Blog

The Magic of Verbing

Image: Nick Bilton/The New York Times

During the last couple of years, an increasingly popular phenomenon has gained attention in the field of marketing – the verbing of business names.

One of the most notable examples is naturally Google, a word that is probably applied more often as a verb than a company name. While today many start-ups consciously opt for names that can later be easily turned into verbs as a part of their branding strategy, this has not always been the case.

In the past, companies were not particularly fond of the idea of verbing their brand names. They feared losing control of their brand, that one day the verb could become so general it would start to signal all the similar products in the market, distancing itself from its original meaning. Finally, you could end up with a genericised trademark and lose your legal protection, like happened with Aspirin, Thermos, Zipper or Butterscotch.  Consider the case of Xerox, who put a lot of effort into encouraging its customers to ‘photocopy’ their papers instead of “xeroxing” them. While the company has somehow managed to preserve its trademark, there are now plenty of people who “xerox” their documents even on HP or Canon machines. Moreover, the meaning of the word has evolved even further, so when someone calls you a Xeroxer, it means you have probably been copying someone else’s style, ideas or possessions.

Do such developments still pose a real threat to companies? Presumably, but we have reached the point where businesses are increasingly starting to notice the benefits of verbing. First and foremost, it is one of the most effective means of extending brand recognition. Google was one of the first companies to take advantage of this, hoping that the popularity of “googling” would translate into more people opting for that particular search engine instead of its competitors.  The Irish author Oscar Wilde has successfully managed to summarise the idea behind it into one sentence: “There is only one thing in the world worse than being talked about, and that is not being talked about.” Even Microsoft is trying to apply this knowledge to its search engine Bing – so next time you are looking for information, you might want to “bing” it instead of “googling” it. Or perhaps not. Bing has probably missed the train, since “googling” has already become too strongly associated with the process of using an Internet search engine, it might be a rather futile attempt to dethrone the word. More likely, people will eventually end up “googling” on Bing rather than “binging”. While the threat of losing their trademark is still there for Google – a triumph for Microsoft, no doubt –, the search engine has already benefited more from verbing than it could possibly lose in the future.

Why some businesses turn into verbs and others don’t?

This is not something that is thoroughly dependent on the company’s strategy. While you can choose a name whose characteristics give it greater potential to be verbed or encourage people to use your name as a verb, you normally cannot make this decision for them. More often than not companies with the most impact on human experience coin new verbs; therefore, what you are offering matters more than the features of the name itself. At first PayPal probably did not seem like the case for potential verbing, however, by now it is common to “paypal” money instead of shipping it.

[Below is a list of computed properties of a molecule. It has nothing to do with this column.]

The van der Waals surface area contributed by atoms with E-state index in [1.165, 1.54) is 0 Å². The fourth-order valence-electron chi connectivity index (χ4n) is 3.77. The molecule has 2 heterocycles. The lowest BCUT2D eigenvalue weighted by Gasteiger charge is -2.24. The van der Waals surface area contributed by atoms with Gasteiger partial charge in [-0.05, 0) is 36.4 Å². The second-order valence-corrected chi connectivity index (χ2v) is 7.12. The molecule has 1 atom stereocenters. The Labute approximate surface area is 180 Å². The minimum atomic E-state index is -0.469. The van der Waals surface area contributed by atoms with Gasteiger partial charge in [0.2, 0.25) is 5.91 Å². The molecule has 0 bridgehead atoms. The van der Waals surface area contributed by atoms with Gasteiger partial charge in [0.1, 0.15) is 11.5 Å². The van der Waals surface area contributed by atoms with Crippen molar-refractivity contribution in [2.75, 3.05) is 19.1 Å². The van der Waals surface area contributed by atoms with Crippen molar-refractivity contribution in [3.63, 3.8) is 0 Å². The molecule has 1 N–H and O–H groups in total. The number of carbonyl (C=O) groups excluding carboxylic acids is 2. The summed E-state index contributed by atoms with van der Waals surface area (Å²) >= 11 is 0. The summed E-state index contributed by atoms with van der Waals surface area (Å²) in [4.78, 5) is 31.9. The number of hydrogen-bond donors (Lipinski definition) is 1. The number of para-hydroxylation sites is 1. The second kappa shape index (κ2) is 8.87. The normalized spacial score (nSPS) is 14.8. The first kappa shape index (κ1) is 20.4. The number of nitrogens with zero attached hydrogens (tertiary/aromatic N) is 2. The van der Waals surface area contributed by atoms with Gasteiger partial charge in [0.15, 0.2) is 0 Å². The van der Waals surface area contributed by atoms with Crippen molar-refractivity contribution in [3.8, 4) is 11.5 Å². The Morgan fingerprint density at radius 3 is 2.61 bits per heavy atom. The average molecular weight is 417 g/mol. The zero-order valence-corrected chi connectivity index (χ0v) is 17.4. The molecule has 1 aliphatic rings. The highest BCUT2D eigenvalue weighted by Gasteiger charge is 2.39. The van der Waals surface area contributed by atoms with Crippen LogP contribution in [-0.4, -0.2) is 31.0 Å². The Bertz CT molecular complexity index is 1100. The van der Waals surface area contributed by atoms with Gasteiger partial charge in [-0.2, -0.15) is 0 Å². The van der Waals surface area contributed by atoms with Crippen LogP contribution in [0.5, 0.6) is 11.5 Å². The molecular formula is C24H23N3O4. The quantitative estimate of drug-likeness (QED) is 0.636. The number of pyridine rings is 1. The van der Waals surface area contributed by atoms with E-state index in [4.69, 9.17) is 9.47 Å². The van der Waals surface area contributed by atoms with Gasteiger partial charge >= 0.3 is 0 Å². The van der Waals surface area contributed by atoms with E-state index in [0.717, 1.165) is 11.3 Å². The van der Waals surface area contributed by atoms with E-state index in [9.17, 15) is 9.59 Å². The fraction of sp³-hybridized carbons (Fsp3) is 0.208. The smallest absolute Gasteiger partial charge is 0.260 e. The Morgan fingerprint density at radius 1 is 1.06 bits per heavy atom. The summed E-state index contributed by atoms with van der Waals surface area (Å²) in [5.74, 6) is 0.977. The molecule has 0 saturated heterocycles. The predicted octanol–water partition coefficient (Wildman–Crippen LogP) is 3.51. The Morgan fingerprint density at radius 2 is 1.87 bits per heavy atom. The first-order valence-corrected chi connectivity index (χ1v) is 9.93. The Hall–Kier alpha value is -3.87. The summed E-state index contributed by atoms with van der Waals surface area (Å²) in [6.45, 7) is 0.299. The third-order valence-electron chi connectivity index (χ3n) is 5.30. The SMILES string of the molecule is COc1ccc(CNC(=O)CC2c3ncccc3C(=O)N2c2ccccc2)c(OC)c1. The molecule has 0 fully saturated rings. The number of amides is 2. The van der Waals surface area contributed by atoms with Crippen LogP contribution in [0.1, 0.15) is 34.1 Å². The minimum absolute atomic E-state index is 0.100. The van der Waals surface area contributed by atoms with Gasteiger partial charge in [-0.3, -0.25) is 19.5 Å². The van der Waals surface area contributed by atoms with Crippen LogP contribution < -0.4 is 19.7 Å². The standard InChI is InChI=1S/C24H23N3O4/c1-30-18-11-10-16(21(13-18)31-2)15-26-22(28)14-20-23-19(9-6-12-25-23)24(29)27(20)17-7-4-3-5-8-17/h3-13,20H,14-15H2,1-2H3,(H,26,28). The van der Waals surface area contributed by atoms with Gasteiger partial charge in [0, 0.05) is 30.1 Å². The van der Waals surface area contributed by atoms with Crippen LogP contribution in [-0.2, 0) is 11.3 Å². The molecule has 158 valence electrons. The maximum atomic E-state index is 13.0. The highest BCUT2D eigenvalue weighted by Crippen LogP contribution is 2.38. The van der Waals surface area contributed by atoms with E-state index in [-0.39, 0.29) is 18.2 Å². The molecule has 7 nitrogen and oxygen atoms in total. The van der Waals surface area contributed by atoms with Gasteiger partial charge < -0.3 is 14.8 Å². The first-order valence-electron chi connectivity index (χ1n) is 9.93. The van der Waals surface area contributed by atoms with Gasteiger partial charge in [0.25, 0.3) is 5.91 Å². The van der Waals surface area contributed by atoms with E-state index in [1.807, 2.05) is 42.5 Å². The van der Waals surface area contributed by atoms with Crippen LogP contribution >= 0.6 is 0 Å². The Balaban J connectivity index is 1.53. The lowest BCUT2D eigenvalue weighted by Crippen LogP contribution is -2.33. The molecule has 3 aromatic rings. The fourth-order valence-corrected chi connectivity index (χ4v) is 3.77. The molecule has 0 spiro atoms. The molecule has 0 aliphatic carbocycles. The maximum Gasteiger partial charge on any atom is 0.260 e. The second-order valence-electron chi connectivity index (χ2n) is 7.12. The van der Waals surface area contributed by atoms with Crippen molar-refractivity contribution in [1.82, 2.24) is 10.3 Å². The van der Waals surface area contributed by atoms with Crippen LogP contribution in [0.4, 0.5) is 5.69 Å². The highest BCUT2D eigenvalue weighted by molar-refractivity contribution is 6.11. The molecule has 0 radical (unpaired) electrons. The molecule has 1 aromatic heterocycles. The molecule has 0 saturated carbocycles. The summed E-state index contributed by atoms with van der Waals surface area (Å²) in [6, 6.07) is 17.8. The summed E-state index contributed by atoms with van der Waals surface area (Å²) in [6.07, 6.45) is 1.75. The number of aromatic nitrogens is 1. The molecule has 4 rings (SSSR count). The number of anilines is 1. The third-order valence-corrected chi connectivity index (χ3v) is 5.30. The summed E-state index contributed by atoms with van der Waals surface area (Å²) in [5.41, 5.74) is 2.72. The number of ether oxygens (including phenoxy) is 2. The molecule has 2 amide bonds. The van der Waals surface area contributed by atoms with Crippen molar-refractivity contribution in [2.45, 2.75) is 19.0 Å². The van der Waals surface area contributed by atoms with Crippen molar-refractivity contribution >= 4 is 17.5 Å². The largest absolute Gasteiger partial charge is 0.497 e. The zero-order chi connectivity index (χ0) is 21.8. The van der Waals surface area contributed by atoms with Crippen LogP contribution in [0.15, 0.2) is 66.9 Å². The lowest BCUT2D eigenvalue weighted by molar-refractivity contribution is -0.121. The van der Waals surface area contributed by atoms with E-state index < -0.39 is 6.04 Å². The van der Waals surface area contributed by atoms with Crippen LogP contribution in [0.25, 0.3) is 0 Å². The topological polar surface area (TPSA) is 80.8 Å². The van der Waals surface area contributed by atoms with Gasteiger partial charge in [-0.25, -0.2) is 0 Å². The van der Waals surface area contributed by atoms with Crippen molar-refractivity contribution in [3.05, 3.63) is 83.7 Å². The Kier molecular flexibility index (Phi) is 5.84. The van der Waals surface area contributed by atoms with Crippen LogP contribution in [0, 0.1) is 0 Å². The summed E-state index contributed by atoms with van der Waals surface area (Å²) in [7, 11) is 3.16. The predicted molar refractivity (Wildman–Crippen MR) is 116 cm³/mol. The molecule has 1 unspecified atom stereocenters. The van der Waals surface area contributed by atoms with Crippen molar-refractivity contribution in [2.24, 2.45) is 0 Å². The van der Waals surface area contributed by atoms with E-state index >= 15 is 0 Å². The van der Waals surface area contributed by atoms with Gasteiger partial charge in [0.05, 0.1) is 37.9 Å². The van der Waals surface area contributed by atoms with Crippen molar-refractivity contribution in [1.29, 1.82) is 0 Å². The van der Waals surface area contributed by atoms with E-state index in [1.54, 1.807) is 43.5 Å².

Many company names have turned into verbs because the offered services or products have been revolutionary or innovative in some ways. Google benefited from the fact that beforehand there was no exact term to denote conducting an Internet search. The same happened with Skype. Xerox, on the other hand, probably caught on because earlier photocopying had not been exactly something you would do on a daily basis. Another aspect to the matter is that the verb should denote one particular activity.   After all, despite the popularity, we still don’t Apple, PowerPoint, Excel or Novell. If you “powerpointed” something, what would you actually be doing? Creating a PowerPoint presentation? Conducting a PowerPoint presentation? Or maybe neither of those actions. And even if you actually used PowerPoint a lot, it isn’t really that common a topic that you would talk about often enough for it to become a verb.

Sometimes it does not even have to be the exact name of the business that is verbed.  Consider Twitter and “tweeting”, a word singularly associated with the company and its website.  Or what about “unfriend”? I dare say there is only one company this word can remind you of and while you may unfriend people in many social networking sites, we first think of Facebook. Consequently, in marketing it is not always important that the verb is the exact copy of your business name, while more attention should paid to having certain words associated with your company instead. So when someone mentions “followers”, no matter the context, your brain very likely registers “Twitter”, even if it is just for a second, and the next time you sit at your computer, the previous event makes you subconsciously go to the page and tweet something.

Which names are you using as verbs in everyday communication?

This entry was posted in Linguistics and tagged , , , , , , , . Bookmark the permalink.

Comments are closed.